U.S. considers sanctions on Iran
The United States said on Friday it was consulting European governments about possible sanctions against Iran for intransigence over its nuclear programme, but the EU signalled it wanted to see more dialogue with Tehran.
Iran faces the threat of U.N. Security Council sanctions after the U.N.'s atomic watchdog said Tehran had refused to stop work on its nuclear programme by a
Thursday deadline. Washington accuses Iran of seeking
atomic bombs, a charge Tehran denies.
"If the Western countries try to prohibit our nation's advance in peaceful nuclear technology by making frowning faces, they shall face this nation's anger," Iranian President Mahmoud Ahmadinejad was quoted by state TV as saying in a speech.
The United States is the driving force behind possible sanctions but Russia cast doubt on whether the Security Council could reach a quick consensus and said threatening Iran would lead to a "dead end".
The five countries with permanent seats on the Security Council -- China, Britain, France, Russia and the United States -- plus Germany will meet in Berlin on September 7 to discuss the way forward, the French Foreign Ministry said.
The U.S. Ambassador to the United Nations, John Bolton, said any sanctions should target Iran's leaders.
"We are in consultations with the EU and other governments about what the first sanction resolution could be," Bolton told reporters in New York, saying one option was to start with a small number of sanctions and escalate them over time.
"Another option is a very tough sanctions resolution as the first one. We haven't made any decision on that point and I am not aware that any European government has made any decision on that point," said Bolton.
In Europe, governments expressed varying degrees of disappointment at Iran's stance but were united in keeping sanctions at arm's length.
French Prime Minister Dominique de Villepin regretted "very strongly" what he called Iran's insufficient response.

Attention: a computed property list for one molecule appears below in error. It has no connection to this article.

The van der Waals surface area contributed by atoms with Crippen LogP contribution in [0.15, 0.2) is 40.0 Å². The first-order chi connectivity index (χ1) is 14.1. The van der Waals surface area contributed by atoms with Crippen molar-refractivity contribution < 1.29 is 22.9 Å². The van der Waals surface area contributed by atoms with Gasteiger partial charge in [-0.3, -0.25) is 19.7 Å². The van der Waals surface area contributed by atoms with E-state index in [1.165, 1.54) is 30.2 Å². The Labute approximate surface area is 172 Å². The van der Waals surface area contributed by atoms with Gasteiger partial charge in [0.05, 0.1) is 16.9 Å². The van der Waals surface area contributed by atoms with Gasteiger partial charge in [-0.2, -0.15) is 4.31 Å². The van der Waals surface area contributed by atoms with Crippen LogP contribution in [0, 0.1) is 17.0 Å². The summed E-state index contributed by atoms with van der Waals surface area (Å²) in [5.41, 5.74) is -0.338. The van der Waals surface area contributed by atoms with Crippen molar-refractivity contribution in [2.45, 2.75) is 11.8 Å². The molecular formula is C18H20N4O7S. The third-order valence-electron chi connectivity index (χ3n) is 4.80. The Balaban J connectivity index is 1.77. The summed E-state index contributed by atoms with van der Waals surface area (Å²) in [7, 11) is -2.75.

"We think it is possible to go forward with dialogue but it is important that the international community show Iran the necessity to change position," Villepin said after talks with Italian Prime Minister Romano Prodi in Rome.
British Foreign Secretary Margaret Beckett said her goal was a negotiated solution on the basis of an offer by Britain, China, Russia, France, Germany and the United States of a package of incentives if Iran ceased enrichment.
The U.N. watchdog, the International Atomic Energy Agency (IAEA), said on Thursday Tehran had failed to meet an August 31 deadline to halt uranium enrichment.
Iranian Foreign Ministry spokesman Hamid Reza Asefi said the Islamic Republic believed the only possible way to achieve a fair and acceptable outcome for all parties was through negotiations and by respecting Iran's legitimate rights.
"Iran's activities are transparent, public and have peaceful aims far away from any ambiguities and (the issue) can be easily solved through negotiations," he was quoted as saying by the official IRNA news agency.
Asefi said the IAEA report showed Iran had met its commitments under international regulations, including the nuclear Non-Proliferation Treaty, and also showed Tehran's "extensive cooperation" with the U.N. watchdog.
Russia said sanctions would only exacerbate the situation.
"We take into account the experience of the past and we cannot ally ourselves with ultimatums, which all lead to a dead end," Russian Foreign Minister Sergei Lavrov was quoted as saying by the Interfax news agency.
"Yes, there are countries whose policies raise doubts, and cause discontent, but we all live in the same world and we need to ... draw them into dialogue, and not isolation and sanctions."
EU foreign policy chief Javier Solana told Reuters he hoped to meet Iran's chief nuclear negotiator, Ali Larijani, in coming days to seek a clear answer to the major powers' proposals for broad cooperation if Tehran halted uranium enrichment.
The price of oil eased below $70 a barrel on Friday over the prospect of sanctions against Iran receding.
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